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Live / stage review

Damon Albarn makes a triumphant return to Manchester International Festival

Under the elegant curvature of Manchester Central, MIF has delivered a long-awaited live performance by Damon Albarn.

12 July 2021 at
Damon Albarn with Melodica

Damon Albarn at Manchester International Festival 2021

Priti Shikotra

It’s 12 July 2021 and England (or ‘Merrie Land’, if you prefer) seems dazed by events at the Euros final. In Manchester, the sun has yielded to rain and pavements glisten. The Mancunian metropolis always looks good in sunshine but positively sparkles wet; it’s the city’s iconic look. As I walk to his show, I wonder if Damon Albarn appreciates the romantically rainy look, too. After all, he’s always had an eye for the quiddities of English towns and often uses his astute observations to take the country’s cultural pulse.

Tonight, Albarn showcases songs from his new album, The Nearer the Fountain, More Pure the Stream Flows. Its title is taken from John Clare’s poetry―a Romantic with a characteristic penchant for the natural world. In the atmospheric space of Manchester Central, the set begins with the album’s mournful, meditative title track, for which the stage lights are dimmed. ‘Nearer the Fountain…’ makes for a beautiful live piece of music and gently introduces us to Albarn’s fantastic band, and to the themes of isolation, loss, hope, and recovery.

It's followed by ‘The Cormorant’ and ‘Royal Morning Blue’, both of which maintain a melancholic mood belying Albarn’s excitement to be performing live again. The audience receives these new additions to his songbook with a deep, quiet enjoyment. Then, as if swinging on a well-greased hinge, he turns himself 90 degrees from one keyboard to another and begins ‘Lonely Press Play’―an older song that bears a lot of tonal commonality with his new album and, as such, is particularly lovely to hear in this context.

Damon Albarn at the keyboard

Damon Albarn at Manchester International Festival 2021

Priti Shikotra

Albarn looks right at home, dressed in a loose-fitting, short-sleeved shirt and rolled up trousers. He lopes cheerfully around the stage, punctuating the performance with warm, off-the-cuff anecdotes, nattering away to us about all sorts―as if we’re old friends who’ve finally found time to drop in on him at his quirky music studio.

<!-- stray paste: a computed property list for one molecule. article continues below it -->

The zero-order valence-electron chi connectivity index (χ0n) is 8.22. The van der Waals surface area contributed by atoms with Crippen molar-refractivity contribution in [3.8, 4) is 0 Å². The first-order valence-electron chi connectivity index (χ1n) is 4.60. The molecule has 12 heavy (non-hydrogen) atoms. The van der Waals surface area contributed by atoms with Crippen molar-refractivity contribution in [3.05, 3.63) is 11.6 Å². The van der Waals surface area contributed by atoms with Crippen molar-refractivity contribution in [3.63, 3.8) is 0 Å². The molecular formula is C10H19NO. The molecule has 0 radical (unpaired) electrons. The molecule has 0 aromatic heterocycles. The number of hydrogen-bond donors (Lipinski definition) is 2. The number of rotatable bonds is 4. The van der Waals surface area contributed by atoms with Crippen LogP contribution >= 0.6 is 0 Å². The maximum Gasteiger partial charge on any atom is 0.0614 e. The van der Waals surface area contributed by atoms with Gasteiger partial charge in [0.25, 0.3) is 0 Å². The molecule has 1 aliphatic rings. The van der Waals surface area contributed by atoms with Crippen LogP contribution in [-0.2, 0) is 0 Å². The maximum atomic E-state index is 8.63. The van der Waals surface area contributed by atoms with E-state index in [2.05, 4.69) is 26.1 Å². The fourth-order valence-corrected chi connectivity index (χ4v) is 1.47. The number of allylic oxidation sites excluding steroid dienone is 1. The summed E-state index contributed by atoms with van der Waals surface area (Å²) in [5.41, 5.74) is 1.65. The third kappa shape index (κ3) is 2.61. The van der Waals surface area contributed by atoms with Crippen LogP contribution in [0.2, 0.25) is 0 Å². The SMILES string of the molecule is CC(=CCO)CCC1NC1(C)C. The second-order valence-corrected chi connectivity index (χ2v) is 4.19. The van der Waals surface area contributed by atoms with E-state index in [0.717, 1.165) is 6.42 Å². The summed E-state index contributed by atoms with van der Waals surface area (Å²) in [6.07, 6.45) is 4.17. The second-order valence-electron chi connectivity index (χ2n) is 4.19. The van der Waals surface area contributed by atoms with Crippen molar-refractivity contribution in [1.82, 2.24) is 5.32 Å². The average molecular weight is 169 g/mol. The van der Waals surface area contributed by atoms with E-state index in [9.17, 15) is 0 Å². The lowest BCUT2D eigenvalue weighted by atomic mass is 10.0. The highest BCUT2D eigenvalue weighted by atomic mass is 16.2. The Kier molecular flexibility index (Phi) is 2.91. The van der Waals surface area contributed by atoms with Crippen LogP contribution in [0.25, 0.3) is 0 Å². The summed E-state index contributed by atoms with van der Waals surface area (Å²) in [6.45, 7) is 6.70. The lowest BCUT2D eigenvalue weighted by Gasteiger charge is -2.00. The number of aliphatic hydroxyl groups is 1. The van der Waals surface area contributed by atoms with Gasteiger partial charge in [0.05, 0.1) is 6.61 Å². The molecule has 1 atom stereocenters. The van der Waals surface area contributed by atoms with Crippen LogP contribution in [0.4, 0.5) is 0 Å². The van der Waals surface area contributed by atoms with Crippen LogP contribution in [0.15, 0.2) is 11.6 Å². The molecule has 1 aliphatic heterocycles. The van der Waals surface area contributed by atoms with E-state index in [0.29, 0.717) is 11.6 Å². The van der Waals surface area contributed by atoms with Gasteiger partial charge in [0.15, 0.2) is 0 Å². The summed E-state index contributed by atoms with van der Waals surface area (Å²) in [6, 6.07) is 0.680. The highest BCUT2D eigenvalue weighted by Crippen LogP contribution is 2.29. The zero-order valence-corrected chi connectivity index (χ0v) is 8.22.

The band bounce and sway to each track, taking us through a fine selection from a large and varied catalogue―including plenty of material from The Good The Bad and The Queen, as well as a smattering of Gorillaz and Blur tracks. The set undulates with songs that variously embody Burkean sublimity, street-level social commentary, and a kaleidoscopic blend of world music. At their quietest, Albarn and co. produce moments of crystalline soulfulness (‘On Melancholy Hill’, ‘Out of Time’, ‘This is a Low’, ‘Hong Kong’); at their most rambunctious, they are devil-may-care circus ringmasters (‘Three Changes'); at their most foreboding, they are the tolling of a big warning bell (‘Nature Springs’, ‘The Great Fire’).

After a while of listening to Albarn sing, I notice how often the sea is mentioned or alluded to in his lyrics; it seems to provide him with a deep pool of imagery that conveys the ebb and flow of human existence within contemporary society. In ‘The Great Fire’, for example, it’s as if we’ve inexplicably woken in a dystopian version of Blackpool and are cursed to trudge its desolate streets, lost, before finding one of the "million ways back to the sea". In the wonderfully uplifting ‘Polaris’―the second single from the new album―we're encouraged to feel as though a directionless soul is not fated to be interminably lost in an ocean of uncertainty nor, indeed, dashed on the rocks of hard times.

Against the backdrop of a Covid-battered culture and a jaded, discombobulated population, this live performance offers the solace of a bright star reappearing in a vast inky sky.

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